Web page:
After the Trojan war, it came into the hands of the Grecians; and continued with them from the times of Teucer, until Evagoras and his son Nicocles; and then it fell into the hands of the Romans, and through them to the kings of Egypt; and after them became a Roman colony, in the following manner: Clodius Pulcher condemned Cyprus to the Roman people, to possess which Cato being sent, Ptolomy the king of the island, having cast his money into the sea, prevented the ignominy of it by a voluntary death, Anno U. C. 698 (f). The Roman historian says (g), Cyprus being conquered, the glory of it was not assigned to any, seeing it was made a province by the decree of the senate, by the means of Cato, through the death of the king, which he brought upon himself; and from that time, as Strabo says (h), it became a praetorian province, and was now governed by a praetor, though he is called a deputy, or proconsul; the reason of which Dr. Hammond thinks was, because that P. Lentulus, Ap. Claudius, and M. Cicero, being proconsuls of Cilicia, had the administration of Cyprus also granted to them by the senate; hence afterwards the governors of Cyprus were called proconsuls, or deputies. This same Greek word here used, is adopted by the Jewish Rabbins into their language; hence we read of "the deputy", or "proconsul" of Caesarea (i); which is explained by a governor, and a judge (k) or a third from the king (l); and it is refined in the Syriac version: this deputy is said to be a "prudent man". The Arabic version seems to distinguish Paul the prudent man, from Sergius the deputy, or tribune, as it calls him; reading the words thus, "who was by Sergius the tribune, with Paul a prudent man"; but Sergius and Paulus undoubtedly design one and the same man, who was prudent: he is said to be "a prudent man", in the management of his affairs, as a governor; and might be very learned, ingenious, and an understanding man; a man of great sagacity and penetration, who very likely saw through the vain pretensions, and impostures of Bar-jesus, and was desirous to expose him in a public manner; or at least might conclude he would be discovered and exposed by those good men, who were come into the city; and what follows seems to be mentioned as an instance of his prudence:

who called for Barnabas and Saul; sent messengers to them, to desire them to come to him; Barnabas is mentioned first, though the inferior person, because he was a native of the country, and might be best known:

and desired to hear the word of God; whether this was at first from mere curiosity, or from any political view, or from a true desire of knowing the way of life and salvation, which might be wrought in his soul by the Spirit of God, is not certain; though the latter seems most likely, since it issued in his conversion.

(b) L. 6. Ephesians 15. p. 139. (c) Ib. l. 10. Ephesians 68. p. 267. (d) Elenchos Hist. ex autoribus, l. 2. & 1. 18. (e) Antiqu. l. 1. c. 6. sect. 1.((f) Petav. Rationar. Temp. par. 1. l. 4. c. 18. p. 191. (g) Velleius Paterculus, l. 2.((h) Geograph. l. 14. p. 471. (i) T. Hieros. Beracot, fol. 9. 1. Midrash Kohelet, fol. 66. 3. & 82. 2.((k) Arnch apud Mattanot Cehuna in Midrash ib. (l) David de Pomis Lex, Heb. fol. 9. 2.7. Which was with the deputy—properly, "the proconsul." This name was reserved for the governors of settled provinces, which were placed under the Roman Senate, and is never given in the New Testament to Pilate, Felix, or Festus, who were but procurators, or subordinate administrators of unsettled, imperial, military provinces. Now as Augustus reserved Cyprus for himself, its governor would in that case have been not a proconsul, but simply a procurator, had not the emperor afterwards restored it to the Senate, as a Roman historian [Dio Cassius] expressly states. In most striking confirmation of this minute accuracy of the sacred historian, coins have actually been found in the island, stamped with the names of proconsuls, both in Greek and Latin [Akerman, Numismatic Illustrations of the New Testament]. (Grotius and Bengel, not aware of this, have missed the mark here).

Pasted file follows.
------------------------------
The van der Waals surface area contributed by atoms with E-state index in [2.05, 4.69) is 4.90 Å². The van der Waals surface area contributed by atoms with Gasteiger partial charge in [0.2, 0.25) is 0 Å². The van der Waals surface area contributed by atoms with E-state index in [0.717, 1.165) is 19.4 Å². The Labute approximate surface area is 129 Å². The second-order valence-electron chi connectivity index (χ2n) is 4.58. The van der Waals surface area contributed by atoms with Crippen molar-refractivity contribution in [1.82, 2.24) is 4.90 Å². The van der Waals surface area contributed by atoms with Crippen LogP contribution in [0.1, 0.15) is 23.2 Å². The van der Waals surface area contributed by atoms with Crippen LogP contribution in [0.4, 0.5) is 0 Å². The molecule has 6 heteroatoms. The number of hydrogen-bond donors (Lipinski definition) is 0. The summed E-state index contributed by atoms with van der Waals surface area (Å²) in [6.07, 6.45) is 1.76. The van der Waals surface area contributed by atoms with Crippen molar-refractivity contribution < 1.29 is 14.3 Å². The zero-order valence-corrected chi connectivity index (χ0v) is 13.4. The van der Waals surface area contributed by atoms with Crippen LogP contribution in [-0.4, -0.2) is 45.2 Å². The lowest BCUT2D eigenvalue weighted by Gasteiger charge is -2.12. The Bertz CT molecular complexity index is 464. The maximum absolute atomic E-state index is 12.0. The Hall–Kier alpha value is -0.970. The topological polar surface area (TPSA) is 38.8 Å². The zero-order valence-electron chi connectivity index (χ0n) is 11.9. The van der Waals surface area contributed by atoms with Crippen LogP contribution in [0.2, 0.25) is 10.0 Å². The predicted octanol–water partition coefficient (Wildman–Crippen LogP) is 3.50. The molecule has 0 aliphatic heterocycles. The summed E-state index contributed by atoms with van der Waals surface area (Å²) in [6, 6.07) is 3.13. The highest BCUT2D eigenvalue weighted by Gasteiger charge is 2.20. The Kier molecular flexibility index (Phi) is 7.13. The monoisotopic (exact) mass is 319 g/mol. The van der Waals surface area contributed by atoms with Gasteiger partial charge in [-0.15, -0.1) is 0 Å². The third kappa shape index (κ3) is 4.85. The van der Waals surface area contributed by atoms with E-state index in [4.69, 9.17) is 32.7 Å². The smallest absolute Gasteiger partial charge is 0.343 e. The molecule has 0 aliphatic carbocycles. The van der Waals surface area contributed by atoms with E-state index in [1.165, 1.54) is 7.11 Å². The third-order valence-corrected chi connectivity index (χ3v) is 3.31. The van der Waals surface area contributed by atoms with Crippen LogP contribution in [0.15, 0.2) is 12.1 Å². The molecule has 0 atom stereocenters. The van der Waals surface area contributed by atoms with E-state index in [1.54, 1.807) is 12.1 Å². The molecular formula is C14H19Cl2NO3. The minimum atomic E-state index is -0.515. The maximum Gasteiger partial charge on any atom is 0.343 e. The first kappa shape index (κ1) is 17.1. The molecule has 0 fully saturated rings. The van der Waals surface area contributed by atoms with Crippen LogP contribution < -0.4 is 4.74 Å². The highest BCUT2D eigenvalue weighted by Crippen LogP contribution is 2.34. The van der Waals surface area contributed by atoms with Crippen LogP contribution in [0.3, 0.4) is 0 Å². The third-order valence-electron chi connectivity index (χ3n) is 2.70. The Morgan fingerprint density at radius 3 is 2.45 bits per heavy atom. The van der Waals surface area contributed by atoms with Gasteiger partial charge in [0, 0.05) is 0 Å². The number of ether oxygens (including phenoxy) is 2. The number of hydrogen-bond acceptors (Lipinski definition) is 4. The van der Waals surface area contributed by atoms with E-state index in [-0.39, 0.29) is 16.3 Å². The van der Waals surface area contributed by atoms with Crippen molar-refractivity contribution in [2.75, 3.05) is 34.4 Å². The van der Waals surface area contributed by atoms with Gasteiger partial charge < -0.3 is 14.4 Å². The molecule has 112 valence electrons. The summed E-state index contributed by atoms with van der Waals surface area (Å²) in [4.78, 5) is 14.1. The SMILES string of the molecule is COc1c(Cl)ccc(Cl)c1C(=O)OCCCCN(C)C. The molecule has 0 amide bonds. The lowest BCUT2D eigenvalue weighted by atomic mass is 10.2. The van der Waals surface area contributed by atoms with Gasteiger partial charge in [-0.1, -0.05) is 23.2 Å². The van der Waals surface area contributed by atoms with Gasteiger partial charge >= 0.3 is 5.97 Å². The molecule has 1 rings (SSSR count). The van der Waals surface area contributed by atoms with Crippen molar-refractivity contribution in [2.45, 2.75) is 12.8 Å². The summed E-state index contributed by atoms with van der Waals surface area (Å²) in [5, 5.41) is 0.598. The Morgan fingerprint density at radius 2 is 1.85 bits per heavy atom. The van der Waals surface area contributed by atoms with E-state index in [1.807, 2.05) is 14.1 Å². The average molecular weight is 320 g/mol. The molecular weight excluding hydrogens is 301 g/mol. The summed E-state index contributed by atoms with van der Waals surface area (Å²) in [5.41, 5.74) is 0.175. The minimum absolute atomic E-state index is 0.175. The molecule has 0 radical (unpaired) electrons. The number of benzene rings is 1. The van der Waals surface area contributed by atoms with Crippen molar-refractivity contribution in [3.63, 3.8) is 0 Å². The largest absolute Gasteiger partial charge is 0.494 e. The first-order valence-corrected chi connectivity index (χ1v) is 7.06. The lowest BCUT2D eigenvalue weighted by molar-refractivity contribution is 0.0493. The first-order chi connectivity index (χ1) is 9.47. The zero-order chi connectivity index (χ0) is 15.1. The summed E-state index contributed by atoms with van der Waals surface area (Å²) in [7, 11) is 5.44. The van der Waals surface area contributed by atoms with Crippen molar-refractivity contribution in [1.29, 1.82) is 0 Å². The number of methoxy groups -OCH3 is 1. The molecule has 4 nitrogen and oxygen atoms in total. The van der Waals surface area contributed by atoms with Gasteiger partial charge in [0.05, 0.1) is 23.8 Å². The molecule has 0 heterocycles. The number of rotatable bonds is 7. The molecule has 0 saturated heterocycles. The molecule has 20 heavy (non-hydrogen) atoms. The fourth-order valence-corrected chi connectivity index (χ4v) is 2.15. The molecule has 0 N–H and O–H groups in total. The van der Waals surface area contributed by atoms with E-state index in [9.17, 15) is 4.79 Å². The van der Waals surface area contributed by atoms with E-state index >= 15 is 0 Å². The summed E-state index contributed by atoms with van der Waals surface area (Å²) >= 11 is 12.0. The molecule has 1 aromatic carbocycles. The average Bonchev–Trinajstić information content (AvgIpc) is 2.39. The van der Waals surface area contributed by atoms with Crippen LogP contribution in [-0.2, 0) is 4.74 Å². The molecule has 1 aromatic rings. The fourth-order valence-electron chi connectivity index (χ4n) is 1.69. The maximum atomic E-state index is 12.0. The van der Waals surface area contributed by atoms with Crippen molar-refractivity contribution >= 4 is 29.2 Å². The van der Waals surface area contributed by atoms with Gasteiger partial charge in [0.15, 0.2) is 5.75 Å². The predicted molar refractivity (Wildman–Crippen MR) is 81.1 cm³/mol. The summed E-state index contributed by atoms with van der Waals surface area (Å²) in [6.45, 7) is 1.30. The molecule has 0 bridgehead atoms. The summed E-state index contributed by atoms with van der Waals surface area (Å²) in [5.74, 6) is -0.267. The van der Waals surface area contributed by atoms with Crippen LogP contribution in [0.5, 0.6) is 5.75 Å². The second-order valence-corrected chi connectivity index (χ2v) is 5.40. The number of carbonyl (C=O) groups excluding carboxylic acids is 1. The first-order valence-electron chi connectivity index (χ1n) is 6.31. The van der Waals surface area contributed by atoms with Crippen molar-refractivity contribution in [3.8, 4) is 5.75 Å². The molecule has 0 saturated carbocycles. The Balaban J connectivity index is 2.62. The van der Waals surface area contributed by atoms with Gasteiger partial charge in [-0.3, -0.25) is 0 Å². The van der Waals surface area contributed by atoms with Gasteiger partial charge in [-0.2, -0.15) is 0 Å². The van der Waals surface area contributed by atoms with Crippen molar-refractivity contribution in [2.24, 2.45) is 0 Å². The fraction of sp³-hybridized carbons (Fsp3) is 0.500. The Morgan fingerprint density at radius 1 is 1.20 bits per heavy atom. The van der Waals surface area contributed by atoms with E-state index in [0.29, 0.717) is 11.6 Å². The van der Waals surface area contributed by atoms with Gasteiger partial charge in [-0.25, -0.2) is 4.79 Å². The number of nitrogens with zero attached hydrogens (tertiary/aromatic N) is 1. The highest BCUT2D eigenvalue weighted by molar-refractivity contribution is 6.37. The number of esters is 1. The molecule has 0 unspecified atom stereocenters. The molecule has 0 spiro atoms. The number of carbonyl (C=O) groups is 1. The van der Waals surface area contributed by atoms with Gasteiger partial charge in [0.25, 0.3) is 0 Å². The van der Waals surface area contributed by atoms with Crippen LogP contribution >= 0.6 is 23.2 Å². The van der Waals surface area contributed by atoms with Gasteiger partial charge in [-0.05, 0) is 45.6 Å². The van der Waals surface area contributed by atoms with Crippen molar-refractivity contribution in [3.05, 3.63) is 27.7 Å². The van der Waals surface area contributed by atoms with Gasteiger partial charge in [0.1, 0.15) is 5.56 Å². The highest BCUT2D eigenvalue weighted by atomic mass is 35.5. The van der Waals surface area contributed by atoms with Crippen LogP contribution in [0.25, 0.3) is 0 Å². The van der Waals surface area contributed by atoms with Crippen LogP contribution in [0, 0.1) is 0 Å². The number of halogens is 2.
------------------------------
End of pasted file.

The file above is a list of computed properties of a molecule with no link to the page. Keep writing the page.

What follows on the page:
Sergius Paulus, a prudent man—an intelligent man, who thirsting for truth, sent for Barnabas and Saul, desiring ("earnestly desiring") to hear the Word of God.13:4-13 Satan is in a special manner busy with great men and men in power, to keep them from being religious, for their example will influence many. Saul is here for the first time called Paul, and never after Saul. Saul was his name as he was a Hebrew; Paul was his name as he was a citizen of Rome. Under the direct influence of the Holy Ghost, he gave Elymas his true character, but not in passion. A fulness of deceit and mischief together, make a man indeed a child of the devil. And those who are enemies to the doctrine of Jesus, are enemies to all righteousness; for in it all righteousness is fulfilled. The ways of the Lord Jesus are the only right ways to heaven and happiness. There are many who not only wander from these ways themselves, but set others against these ways. They commonly are so hardened, that they will not cease to do evil. The proconsul was astonished at the force of the doctrine upon his own heart and conscience, and at the power of God by which it was confirmed. The doctrine of Christ astonishes; and the more we know of it, the more reason we shall see to wonder at it. Those who put their hand to the plough and look back, are not fit for the kingdom of God. Those who are not prepared to face opposition, and to endure hardship, are not fitted for the work of the ministry.